They say that a picture is worth a thousand words. Recently we have seen that image of the United States President standing outside St John’s Church holding a Bible. It happened a few days after the death of George Floyd. Why had the President done this? Is it possible to be blasphemous in a photo opportunity? What sort of things are in the book he was holding that might put a big question mark against both the photo and the person posing?
My mind turned to the 4th commandment which warns against ‘taking the Lord’s name in vain’. I also thought about some passages where a Prophet claims to speak for the Lord. It turns out, however, that they were mistaken at best, lying at worst. (If you are interested see Jeremiah ch. 27; also 1 Kings ch. 22.)
Further thought led me to consider the usual way Christians view ‘taking the Lord’s name in vain’. That is when someone uses the name of God or Christ as a swear word. Christians do not like this. Yet the person involved may well be kinder, more helpful, more generous, than many of us who judge them.
Christians may well ‘stick to the rules’ but in practical terms we are not always positive people. Jesus warned against ‘Blind guides! You strain off a midge, yet gulp down a camel!’ That follows on from this accusation, ‘you have overlooked the weightier demands of the law -justice, mercy, and good faith.’
In other words that image of a man holding up a Bible in front of a church could be a mirror that Christians need to pay attention to. Another picture turned up on social media a few days later. I must warn you that it is ‘fake news’. It is the same man holding up the Bible but this time the notice board behind him reads ‘Again when you pray, do not be like the hypocrites; they love to say their prayers standing up in synagogues and at street corners for everyone to see them’.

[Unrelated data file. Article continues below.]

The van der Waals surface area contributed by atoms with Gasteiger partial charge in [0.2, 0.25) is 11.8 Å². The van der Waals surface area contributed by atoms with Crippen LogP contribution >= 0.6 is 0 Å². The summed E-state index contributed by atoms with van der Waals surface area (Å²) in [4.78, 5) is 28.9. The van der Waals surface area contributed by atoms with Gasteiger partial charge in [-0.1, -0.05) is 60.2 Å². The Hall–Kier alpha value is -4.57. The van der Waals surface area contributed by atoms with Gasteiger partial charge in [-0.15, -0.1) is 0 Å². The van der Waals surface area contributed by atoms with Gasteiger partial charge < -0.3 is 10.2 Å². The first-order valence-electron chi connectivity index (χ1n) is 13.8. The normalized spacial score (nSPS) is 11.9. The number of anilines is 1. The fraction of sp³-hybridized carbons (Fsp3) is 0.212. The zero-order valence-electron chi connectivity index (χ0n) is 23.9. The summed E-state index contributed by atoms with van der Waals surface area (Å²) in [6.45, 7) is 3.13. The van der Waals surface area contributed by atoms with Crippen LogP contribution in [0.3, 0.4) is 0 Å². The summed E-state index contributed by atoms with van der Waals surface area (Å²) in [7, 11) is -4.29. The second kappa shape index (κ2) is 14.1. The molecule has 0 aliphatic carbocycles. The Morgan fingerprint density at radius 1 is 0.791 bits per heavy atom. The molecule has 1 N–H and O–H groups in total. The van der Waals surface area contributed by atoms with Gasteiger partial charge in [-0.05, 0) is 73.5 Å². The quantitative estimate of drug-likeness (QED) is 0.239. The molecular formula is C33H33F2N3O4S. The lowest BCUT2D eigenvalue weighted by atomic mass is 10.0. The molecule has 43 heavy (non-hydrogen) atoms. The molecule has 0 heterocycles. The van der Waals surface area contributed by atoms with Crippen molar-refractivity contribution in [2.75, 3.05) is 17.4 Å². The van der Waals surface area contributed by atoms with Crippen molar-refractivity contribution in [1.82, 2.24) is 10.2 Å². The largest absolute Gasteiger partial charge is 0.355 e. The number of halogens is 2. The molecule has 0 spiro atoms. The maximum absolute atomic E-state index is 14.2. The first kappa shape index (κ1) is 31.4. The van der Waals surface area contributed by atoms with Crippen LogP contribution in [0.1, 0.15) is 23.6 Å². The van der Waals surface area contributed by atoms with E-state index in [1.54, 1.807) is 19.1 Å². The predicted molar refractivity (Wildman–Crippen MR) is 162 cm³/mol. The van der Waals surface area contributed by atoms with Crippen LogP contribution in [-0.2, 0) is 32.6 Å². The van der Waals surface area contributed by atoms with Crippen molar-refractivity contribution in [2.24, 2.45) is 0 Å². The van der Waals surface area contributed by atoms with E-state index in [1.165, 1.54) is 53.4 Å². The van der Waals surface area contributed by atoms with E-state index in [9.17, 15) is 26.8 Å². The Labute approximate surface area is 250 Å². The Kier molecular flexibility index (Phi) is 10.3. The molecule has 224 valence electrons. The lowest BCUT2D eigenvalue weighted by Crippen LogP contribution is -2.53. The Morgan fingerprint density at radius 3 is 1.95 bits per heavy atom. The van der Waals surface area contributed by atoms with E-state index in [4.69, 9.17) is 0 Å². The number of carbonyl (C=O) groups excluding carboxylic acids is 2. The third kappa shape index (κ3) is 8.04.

One of the great things to come out of this pandemic is the practicality, reality, and celebration of our common humanity. Across barriers of race, class, gender, religion, and age. For me that is exemplified by another very powerful image from just down the road – Colston’s statue coming down before being ‘tipped overboard’.
‘Justice, mercy, and good faith’. I have been so impressed by all the ‘good news stories’ that have been both experienced by us, and reported to us, of acts of mercy demonstrating both good faith and justice. It was Martin Luther King who said that Justice was ‘love in action’. Can Christians be too careful not to use the wrong words whilst being careless of those weightier demands? Our love for God needs to be practised not just preached about. One final image the black man carrying the white man out of danger, love in action.
Robert Draycott (Rev)